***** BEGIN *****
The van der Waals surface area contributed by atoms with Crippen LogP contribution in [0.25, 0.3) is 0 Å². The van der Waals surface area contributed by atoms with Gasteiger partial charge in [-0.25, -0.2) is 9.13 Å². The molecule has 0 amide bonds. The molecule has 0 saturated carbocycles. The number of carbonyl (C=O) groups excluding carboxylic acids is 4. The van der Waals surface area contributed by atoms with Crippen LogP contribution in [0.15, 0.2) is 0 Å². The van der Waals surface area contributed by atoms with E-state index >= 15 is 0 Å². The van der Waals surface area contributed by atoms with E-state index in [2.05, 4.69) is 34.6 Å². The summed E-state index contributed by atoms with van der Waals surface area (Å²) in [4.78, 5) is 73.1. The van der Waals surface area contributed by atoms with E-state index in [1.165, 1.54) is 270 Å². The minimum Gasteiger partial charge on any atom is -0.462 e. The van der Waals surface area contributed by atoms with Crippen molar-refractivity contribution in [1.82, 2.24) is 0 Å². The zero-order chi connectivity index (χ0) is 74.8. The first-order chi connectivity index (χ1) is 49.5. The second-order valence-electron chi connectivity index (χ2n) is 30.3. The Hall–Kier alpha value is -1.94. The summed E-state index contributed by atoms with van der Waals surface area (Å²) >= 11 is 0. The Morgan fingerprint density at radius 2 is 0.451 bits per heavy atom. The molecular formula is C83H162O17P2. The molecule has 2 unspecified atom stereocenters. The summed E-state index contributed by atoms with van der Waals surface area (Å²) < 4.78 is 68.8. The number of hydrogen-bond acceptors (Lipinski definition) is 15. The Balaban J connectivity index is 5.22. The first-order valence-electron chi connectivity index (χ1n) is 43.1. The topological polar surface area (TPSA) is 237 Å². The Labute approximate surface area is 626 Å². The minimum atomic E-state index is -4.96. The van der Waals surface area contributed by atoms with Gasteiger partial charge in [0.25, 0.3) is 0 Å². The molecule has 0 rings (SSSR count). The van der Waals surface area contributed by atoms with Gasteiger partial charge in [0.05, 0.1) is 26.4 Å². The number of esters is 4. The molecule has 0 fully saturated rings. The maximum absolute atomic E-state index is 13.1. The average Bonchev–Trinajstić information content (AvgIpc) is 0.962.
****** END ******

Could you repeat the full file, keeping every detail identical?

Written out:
The van der Waals surface area contributed by atoms with Crippen LogP contribution in [0.25, 0.3) is 0 Å². The van der Waals surface area contributed by atoms with Gasteiger partial charge in [-0.25, -0.2) is 9.13 Å². The molecule has 0 amide bonds. The molecule has 0 saturated carbocycles. The number of carbonyl (C=O) groups excluding carboxylic acids is 4. The van der Waals surface area contributed by atoms with Crippen LogP contribution in [0.15, 0.2) is 0 Å². The van der Waals surface area contributed by atoms with E-state index >= 15 is 0 Å². The van der Waals surface area contributed by atoms with E-state index in [2.05, 4.69) is 34.6 Å². The summed E-state index contributed by atoms with van der Waals surface area (Å²) in [4.78, 5) is 73.1. The van der Waals surface area contributed by atoms with E-state index in [1.165, 1.54) is 270 Å². The minimum Gasteiger partial charge on any atom is -0.462 e. The van der Waals surface area contributed by atoms with Crippen molar-refractivity contribution in [1.82, 2.24) is 0 Å². The zero-order chi connectivity index (χ0) is 74.8. The first-order chi connectivity index (χ1) is 49.5. The second-order valence-electron chi connectivity index (χ2n) is 30.3. The Hall–Kier alpha value is -1.94. The summed E-state index contributed by atoms with van der Waals surface area (Å²) >= 11 is 0. The Morgan fingerprint density at radius 2 is 0.451 bits per heavy atom. The molecular formula is C83H162O17P2. The molecule has 2 unspecified atom stereocenters. The summed E-state index contributed by atoms with van der Waals surface area (Å²) < 4.78 is 68.8. The number of hydrogen-bond acceptors (Lipinski definition) is 15. The Balaban J connectivity index is 5.22. The first-order valence-electron chi connectivity index (χ1n) is 43.1. The topological polar surface area (TPSA) is 237 Å². The Labute approximate surface area is 626 Å². The minimum atomic E-state index is -4.96. The van der Waals surface area contributed by atoms with Gasteiger partial charge in [0.25, 0.3) is 0 Å². The molecule has 0 rings (SSSR count). The van der Waals surface area contributed by atoms with Gasteiger partial charge in [0.05, 0.1) is 26.4 Å². The number of esters is 4. The molecule has 0 fully saturated rings. The maximum absolute atomic E-state index is 13.1. The average Bonchev–Trinajstić information content (AvgIpc) is 0.962.